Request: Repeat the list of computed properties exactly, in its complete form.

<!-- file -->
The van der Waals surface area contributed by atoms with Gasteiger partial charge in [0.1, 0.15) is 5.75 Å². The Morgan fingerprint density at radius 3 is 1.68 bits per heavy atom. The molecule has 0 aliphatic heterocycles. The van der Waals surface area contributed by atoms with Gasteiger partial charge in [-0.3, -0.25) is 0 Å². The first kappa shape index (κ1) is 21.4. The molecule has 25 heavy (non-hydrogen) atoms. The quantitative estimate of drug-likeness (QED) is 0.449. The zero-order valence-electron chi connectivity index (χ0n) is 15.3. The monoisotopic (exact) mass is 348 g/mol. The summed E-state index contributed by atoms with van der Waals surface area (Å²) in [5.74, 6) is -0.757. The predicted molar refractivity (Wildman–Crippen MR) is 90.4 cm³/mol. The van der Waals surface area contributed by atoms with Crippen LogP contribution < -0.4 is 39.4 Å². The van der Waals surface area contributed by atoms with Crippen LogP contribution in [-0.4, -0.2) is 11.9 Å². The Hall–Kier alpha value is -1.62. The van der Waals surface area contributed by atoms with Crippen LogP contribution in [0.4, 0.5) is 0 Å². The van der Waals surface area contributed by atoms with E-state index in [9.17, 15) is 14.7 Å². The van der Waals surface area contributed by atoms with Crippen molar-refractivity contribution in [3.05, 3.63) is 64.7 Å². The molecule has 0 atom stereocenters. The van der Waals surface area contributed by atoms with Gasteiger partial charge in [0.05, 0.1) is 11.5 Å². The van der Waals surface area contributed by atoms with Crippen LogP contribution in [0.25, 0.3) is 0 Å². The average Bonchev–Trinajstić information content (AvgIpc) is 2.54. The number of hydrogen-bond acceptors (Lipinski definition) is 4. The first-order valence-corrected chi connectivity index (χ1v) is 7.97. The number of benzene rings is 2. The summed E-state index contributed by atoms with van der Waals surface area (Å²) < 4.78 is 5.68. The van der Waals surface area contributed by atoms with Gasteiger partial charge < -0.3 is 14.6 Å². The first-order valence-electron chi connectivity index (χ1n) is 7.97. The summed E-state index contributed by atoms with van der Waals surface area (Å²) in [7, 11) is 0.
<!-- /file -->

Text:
The van der Waals surface area contributed by atoms with Gasteiger partial charge in [0.1, 0.15) is 5.75 Å². The Morgan fingerprint density at radius 3 is 1.68 bits per heavy atom. The molecule has 0 aliphatic heterocycles. The van der Waals surface area contributed by atoms with Gasteiger partial charge in [-0.3, -0.25) is 0 Å². The first kappa shape index (κ1) is 21.4. The molecule has 25 heavy (non-hydrogen) atoms. The quantitative estimate of drug-likeness (QED) is 0.449. The zero-order valence-electron chi connectivity index (χ0n) is 15.3. The monoisotopic (exact) mass is 348 g/mol. The summed E-state index contributed by atoms with van der Waals surface area (Å²) in [5.74, 6) is -0.757. The predicted molar refractivity (Wildman–Crippen MR) is 90.4 cm³/mol. The van der Waals surface area contributed by atoms with Crippen LogP contribution < -0.4 is 39.4 Å². The van der Waals surface area contributed by atoms with Crippen LogP contribution in [-0.4, -0.2) is 11.9 Å². The Hall–Kier alpha value is -1.62. The van der Waals surface area contributed by atoms with Crippen LogP contribution in [0.4, 0.5) is 0 Å². The van der Waals surface area contributed by atoms with E-state index in [9.17, 15) is 14.7 Å². The van der Waals surface area contributed by atoms with Crippen molar-refractivity contribution in [3.05, 3.63) is 64.7 Å². The molecule has 0 atom stereocenters. The van der Waals surface area contributed by atoms with Gasteiger partial charge in [0.05, 0.1) is 11.5 Å². The van der Waals surface area contributed by atoms with Crippen LogP contribution in [0.25, 0.3) is 0 Å². The average Bonchev–Trinajstić information content (AvgIpc) is 2.54. The number of hydrogen-bond acceptors (Lipinski definition) is 4. The first-order valence-corrected chi connectivity index (χ1v) is 7.97. The number of benzene rings is 2. The summed E-state index contributed by atoms with van der Waals surface area (Å²) < 4.78 is 5.68. The van der Waals surface area contributed by atoms with Gasteiger partial charge < -0.3 is 14.6 Å². The first-order valence-electron chi connectivity index (χ1n) is 7.97. The summed E-state index contributed by atoms with van der Waals surface area (Å²) in [7, 11) is 0.